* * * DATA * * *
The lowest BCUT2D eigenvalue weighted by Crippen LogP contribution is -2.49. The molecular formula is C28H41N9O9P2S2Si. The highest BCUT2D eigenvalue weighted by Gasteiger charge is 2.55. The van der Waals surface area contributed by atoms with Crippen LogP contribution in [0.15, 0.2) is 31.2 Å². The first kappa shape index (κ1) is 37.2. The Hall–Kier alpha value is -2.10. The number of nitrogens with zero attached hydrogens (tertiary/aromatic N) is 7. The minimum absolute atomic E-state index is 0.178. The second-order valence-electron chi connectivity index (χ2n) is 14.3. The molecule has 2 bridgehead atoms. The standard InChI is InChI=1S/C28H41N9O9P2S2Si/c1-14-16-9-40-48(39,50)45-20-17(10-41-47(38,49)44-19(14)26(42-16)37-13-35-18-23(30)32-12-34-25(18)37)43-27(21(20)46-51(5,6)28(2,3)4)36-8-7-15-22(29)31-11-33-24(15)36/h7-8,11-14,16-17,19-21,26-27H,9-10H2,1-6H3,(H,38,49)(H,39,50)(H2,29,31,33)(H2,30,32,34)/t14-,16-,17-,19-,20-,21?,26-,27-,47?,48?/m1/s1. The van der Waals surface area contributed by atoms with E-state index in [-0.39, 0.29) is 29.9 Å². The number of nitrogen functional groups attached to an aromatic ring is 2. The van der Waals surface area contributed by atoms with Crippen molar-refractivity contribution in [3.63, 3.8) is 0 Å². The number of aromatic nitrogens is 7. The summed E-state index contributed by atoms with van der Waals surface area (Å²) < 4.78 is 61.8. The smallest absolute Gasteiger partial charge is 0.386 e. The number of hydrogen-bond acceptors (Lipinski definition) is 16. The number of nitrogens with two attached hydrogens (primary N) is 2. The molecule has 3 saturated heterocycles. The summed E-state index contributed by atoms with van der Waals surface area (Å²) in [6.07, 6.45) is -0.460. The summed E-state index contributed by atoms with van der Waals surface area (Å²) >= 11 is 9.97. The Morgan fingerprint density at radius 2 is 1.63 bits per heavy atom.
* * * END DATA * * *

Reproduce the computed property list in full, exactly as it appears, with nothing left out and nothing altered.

The lowest BCUT2D eigenvalue weighted by Crippen LogP contribution is -2.49. The molecular formula is C28H41N9O9P2S2Si. The highest BCUT2D eigenvalue weighted by Gasteiger charge is 2.55. The van der Waals surface area contributed by atoms with Crippen LogP contribution in [0.15, 0.2) is 31.2 Å². The first kappa shape index (κ1) is 37.2. The Hall–Kier alpha value is -2.10. The number of nitrogens with zero attached hydrogens (tertiary/aromatic N) is 7. The minimum absolute atomic E-state index is 0.178. The second-order valence-electron chi connectivity index (χ2n) is 14.3. The molecule has 2 bridgehead atoms. The standard InChI is InChI=1S/C28H41N9O9P2S2Si/c1-14-16-9-40-48(39,50)45-20-17(10-41-47(38,49)44-19(14)26(42-16)37-13-35-18-23(30)32-12-34-25(18)37)43-27(21(20)46-51(5,6)28(2,3)4)36-8-7-15-22(29)31-11-33-24(15)36/h7-8,11-14,16-17,19-21,26-27H,9-10H2,1-6H3,(H,38,49)(H,39,50)(H2,29,31,33)(H2,30,32,34)/t14-,16-,17-,19-,20-,21?,26-,27-,47?,48?/m1/s1. The van der Waals surface area contributed by atoms with E-state index in [-0.39, 0.29) is 29.9 Å². The number of nitrogen functional groups attached to an aromatic ring is 2. The van der Waals surface area contributed by atoms with Crippen molar-refractivity contribution in [3.63, 3.8) is 0 Å². The number of aromatic nitrogens is 7. The summed E-state index contributed by atoms with van der Waals surface area (Å²) < 4.78 is 61.8. The smallest absolute Gasteiger partial charge is 0.386 e. The number of hydrogen-bond acceptors (Lipinski definition) is 16. The number of nitrogens with two attached hydrogens (primary N) is 2. The molecule has 3 saturated heterocycles. The summed E-state index contributed by atoms with van der Waals surface area (Å²) in [6.07, 6.45) is -0.460. The summed E-state index contributed by atoms with van der Waals surface area (Å²) >= 11 is 9.97. The Morgan fingerprint density at radius 2 is 1.63 bits per heavy atom.